Too Many Systems is No SystemBy Jill Dyché | Posted 2010-08-12 Email Print
To prepare for a new wave of Customer Relationship Management software, it’s important for IT managers to learn from the multiple mistakes and pitfalls of CRM’s early years.
The litmus test is the answer to this question: What’s your system of record for customer data? If the answer is, “We have more than one system of record for customer data,” then there is actually no system of record for customer data. There’s a good chance that data quality is being compromised and that there are, in fact, multiple versions of the truth.
As our knowledge of how to deploy CRM the right way has evolved, so has the sophistication level of customers, who are demanding increasing control of their relationships and have higher expectations. To opt in to receive marketing campaigns means a clear quid pro quo from company to consumer.
Businesses need to expand their customer conversations beyond knowing a customer’s purchase history and offering a product based on next-sequential purchase analysis. Engaging a customer in a relevant dialog at the right time means optimizing the mix of business processes, operational functionality, and information access to give traction to the brand and encourage customers to re-engage with you.
What You Should Do Now
Is your company reviving its CRM program? Or have you been given responsibility for a highly visible “know thy customer” effort? Either way, there are key steps you should consider to launch your customer initiative the right way.
First, whenever possible, align your CRM effort to corporate strategy. Most enterprise CRM efforts will ultimately transcend individual lines of business and drive additional competitive advantage and efficiencies. By linking a new CRM program to a key strategy that’s acknowledged by upper management, you will cement top-level support.
Few executives will scorn a customer-focused project that’s been strategically aligned. And engaging executives is a surefire way to secure adequate funding for your effort.
Know your road map. Is your company entrenched in TV and outdoor advertising at the expense of targeted online conversations with customers and prospects? Should you start CRM with your business customers—the 20 percent who produce 80 percent of your revenues—and forego consumers for a year or two? Where you begin will determine where you end up. The key is to do so in circumscribed increments.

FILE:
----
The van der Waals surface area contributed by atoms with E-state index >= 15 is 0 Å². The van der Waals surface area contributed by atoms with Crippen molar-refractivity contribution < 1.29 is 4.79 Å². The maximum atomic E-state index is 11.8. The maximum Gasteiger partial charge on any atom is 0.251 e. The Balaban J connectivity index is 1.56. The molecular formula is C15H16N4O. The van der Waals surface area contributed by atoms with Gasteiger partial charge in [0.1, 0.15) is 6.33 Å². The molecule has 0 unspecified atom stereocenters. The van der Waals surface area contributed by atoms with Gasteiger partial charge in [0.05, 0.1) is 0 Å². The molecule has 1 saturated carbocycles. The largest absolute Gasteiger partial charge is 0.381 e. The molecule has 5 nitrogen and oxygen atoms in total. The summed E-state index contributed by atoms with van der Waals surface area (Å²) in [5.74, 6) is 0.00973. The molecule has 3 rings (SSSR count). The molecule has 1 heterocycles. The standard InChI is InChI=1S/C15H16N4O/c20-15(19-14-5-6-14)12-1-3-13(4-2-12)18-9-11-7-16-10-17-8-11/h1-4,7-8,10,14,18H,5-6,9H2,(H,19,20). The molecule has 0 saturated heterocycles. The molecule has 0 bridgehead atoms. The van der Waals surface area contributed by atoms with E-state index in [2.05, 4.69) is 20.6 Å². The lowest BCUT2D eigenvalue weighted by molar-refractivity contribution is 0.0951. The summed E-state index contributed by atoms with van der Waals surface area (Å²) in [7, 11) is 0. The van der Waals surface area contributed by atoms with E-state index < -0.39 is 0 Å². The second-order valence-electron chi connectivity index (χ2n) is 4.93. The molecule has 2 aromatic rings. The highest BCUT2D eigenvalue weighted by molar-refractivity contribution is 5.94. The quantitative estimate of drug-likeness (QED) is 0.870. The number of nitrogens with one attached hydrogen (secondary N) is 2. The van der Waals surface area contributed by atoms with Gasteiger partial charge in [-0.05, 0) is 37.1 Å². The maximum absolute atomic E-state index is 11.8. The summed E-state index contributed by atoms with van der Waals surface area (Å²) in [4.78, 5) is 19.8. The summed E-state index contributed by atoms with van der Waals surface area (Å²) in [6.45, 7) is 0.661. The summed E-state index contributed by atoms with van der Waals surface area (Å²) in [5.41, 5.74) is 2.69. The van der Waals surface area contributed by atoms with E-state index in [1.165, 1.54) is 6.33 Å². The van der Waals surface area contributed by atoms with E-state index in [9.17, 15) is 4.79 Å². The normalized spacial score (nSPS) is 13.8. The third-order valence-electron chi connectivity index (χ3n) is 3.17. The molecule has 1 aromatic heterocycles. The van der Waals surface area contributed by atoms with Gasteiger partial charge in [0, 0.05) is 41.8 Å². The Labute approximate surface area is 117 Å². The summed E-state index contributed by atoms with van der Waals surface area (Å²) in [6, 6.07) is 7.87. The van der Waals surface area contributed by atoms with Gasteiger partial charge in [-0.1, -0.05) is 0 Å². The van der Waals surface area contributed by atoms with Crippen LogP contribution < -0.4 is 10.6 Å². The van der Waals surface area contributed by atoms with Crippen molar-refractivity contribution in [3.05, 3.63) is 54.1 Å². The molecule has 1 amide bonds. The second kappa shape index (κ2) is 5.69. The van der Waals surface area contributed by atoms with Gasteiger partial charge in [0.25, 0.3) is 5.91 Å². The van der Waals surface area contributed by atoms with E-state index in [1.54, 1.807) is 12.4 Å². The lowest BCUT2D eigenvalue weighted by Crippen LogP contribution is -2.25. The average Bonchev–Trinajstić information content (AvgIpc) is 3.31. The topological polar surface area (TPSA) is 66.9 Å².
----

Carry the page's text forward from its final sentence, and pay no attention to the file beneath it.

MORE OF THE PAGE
Be willing to change measurements. Compensate your employees for adopting fresh, customer-centric behaviors. The most reliable way to ensure everyone is on board is to change measurements and accompanying compensation structures.
My firm helped an automobile company build a CRM strategy in its call center. For its standard brand, the automaker compensated call-center reps based on the number of calls they could take per hour and per day. But for its luxury brand, the automaker paid reps based on the results of post facto customer satisfaction surveys. All customers received good service, but the most profitable customer tier got the best service, and those serving them had an incentive to optimize it.
Lastly, don’t forget to manage expectations. The hardest part for Grange was defining the road map, Buzek confirms. “We invested in a clear and incremental delivery plan that is focused on continuous improvement, and then we socialized the plan with stakeholders,” he recalls. “That way, everyone understands the value of improving the customer experience. Our CEM program will help us realize the incremental impact of a superior insurance experience so we can continue to deliver those “wow” moments. That’s good for us, our agents and our policyholders.”
Jill Dyché, partner and co-founder of Baseline Consulting, performs advisory services in customer and data strategy delivery. She has written The CRM Handbook: A Business Guide to CRM and two other books on the business value of information.